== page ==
That relationship with his sister is equally complex. Despite her accusations of him hating her, he clearly loves her. To what extent though? That’s the real question here, as there is more than a whiff of incest about his attitude towards her. Maybe it’s the decay of the house adding to it, but it’s a transgression that wouldn’t feel out of place in that grim setting.
It goes without saying that Vincent Price is absolutely magnificent here, but Roderick Usher is one of his finest roles. That layered, gentlemanly but borderline unhinged tips of character absolutely plays to his strengths as an actor. He’s ostensibly the villain of the piece, but he’s a tragic character all the same and in less capable hands, Roderick Usher would be so much more one-dimensional.
Madeline on the other hand, is much more of a straight up victim, at least until the closing scenes. She’s had a life away from the house clearly, where she met and fell in love with Philip, but the Usher curse has dragged her back and she is now a shadow of her former self. She’s wasting away and barely capable of being out of her bed for more than a few minutes at a time and it’s hard to imagine any good future for her.
Watching both Roderick and Philip argue over what is best for her (answer: staying with them), while treating her like a fragile doll is hard to watch. Yes, she’s sick and weak, but both men in her life have completely removed any agency she might have and that is the real tragedy here.
As for Philip, well he is the hero to an extent. He’s handsome, determined and clearly adores his fiancé, but he’s in a world he doesn’t understand. Yes, the music might swell up in a grand romantic crescendo when he’s alone with Madeline, but Corman and Matheson go out their way to alienate him from his surroundings at all times.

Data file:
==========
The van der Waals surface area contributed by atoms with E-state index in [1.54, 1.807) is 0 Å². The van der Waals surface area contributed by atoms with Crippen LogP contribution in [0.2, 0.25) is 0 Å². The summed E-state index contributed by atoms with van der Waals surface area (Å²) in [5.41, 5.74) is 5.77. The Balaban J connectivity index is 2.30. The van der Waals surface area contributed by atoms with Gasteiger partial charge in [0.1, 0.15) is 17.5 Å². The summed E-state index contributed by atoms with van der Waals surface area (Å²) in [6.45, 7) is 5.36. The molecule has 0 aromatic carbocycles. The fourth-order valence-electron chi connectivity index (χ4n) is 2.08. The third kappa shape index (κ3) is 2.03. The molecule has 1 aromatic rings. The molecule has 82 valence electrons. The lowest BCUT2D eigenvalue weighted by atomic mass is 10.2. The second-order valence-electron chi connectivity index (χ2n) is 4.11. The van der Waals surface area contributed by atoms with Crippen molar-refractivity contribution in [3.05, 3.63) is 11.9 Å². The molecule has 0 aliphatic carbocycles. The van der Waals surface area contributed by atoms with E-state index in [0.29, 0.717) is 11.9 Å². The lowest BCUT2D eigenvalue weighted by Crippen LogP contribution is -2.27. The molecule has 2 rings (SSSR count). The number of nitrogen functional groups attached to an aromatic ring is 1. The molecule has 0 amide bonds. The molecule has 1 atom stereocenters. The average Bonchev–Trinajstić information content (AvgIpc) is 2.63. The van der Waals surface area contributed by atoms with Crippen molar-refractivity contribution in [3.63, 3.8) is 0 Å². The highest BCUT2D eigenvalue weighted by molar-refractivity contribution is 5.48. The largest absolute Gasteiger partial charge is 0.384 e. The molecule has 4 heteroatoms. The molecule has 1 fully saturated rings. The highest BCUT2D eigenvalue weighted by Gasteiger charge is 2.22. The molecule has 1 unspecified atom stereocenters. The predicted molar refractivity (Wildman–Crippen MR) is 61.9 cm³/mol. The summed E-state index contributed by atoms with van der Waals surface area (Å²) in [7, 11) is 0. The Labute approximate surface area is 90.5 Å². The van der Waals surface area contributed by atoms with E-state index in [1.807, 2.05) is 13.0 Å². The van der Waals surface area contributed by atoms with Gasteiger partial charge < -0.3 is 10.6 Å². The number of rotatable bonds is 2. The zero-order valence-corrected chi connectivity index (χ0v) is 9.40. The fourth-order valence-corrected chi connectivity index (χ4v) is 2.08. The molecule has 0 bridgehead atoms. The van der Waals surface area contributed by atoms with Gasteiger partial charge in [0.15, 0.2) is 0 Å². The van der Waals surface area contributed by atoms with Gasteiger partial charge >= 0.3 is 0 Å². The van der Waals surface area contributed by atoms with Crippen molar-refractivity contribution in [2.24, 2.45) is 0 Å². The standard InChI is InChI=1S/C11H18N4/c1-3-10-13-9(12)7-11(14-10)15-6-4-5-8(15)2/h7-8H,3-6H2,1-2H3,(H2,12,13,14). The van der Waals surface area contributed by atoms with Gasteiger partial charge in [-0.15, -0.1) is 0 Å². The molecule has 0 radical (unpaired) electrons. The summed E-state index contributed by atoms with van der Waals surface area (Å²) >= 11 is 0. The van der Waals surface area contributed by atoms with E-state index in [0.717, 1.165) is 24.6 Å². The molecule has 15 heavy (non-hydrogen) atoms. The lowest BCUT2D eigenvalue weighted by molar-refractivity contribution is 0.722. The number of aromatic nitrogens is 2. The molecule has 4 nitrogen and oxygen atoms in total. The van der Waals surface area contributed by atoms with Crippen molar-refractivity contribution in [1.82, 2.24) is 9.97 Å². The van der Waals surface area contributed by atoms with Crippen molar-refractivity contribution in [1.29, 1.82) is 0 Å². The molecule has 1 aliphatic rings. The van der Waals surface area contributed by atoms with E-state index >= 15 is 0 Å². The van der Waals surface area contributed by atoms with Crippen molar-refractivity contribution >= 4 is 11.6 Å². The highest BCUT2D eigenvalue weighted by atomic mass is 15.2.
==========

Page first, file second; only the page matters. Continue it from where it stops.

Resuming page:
Roderick, dressed always in deep reds and warm colours not only perfectly matches, but almost is absorbed into the similar reds, oranges and browns of his house, while Philip in his different tones of blue couldn’t look more jarring. He doesn’t belong there and as Roderick tells him, the house is “not a healthy place for you to be”.
It’s the house and its history that really brings the horror to this family though. Disturbing portraits of their ancestors hang on the walls, illustrating their long history of tragedy and corruption.
Describing the blight on the land that led to the “plague of evil” that has cursed the house ever since, Roderick describes a history of savage degradation, with a succession of thieves, usurers, merchants of flesh, slave traders and mass murderers. Must the sins of father be visited on the son? Roderick certainly thinks so and Madeline is at least half-way convinced too.
The Ushers are sick, but they expect to be and in accepting what they see as their fate, they hasten it along too.
When the house finally falls, it falls both physically and metaphorically, with the crumbling of Madeline’s fragile psyche triggering a catastrophic chain of events that Corman drains every ounce of drama out of. The melodrama that has characterised most of the film is abandoned for lurid, intense horror, but it doesn’t feel tacked on. Instead it is just the inevitable conclusion to the tale we have been watching, one that we have saw being slowly crept towards, the tension and sense of dread rising with each scene.
The house falls, but so does the family. It was always falling, we just see the end.
Roger Corman made the perfect start to his Poe cycle with The Fall Of The House Of Usher. There would be even better entries in the series to come, but this is up there with the finest.
The Writer of this piece was: Jules Boyle
Jules tweets from @Captain_Howdy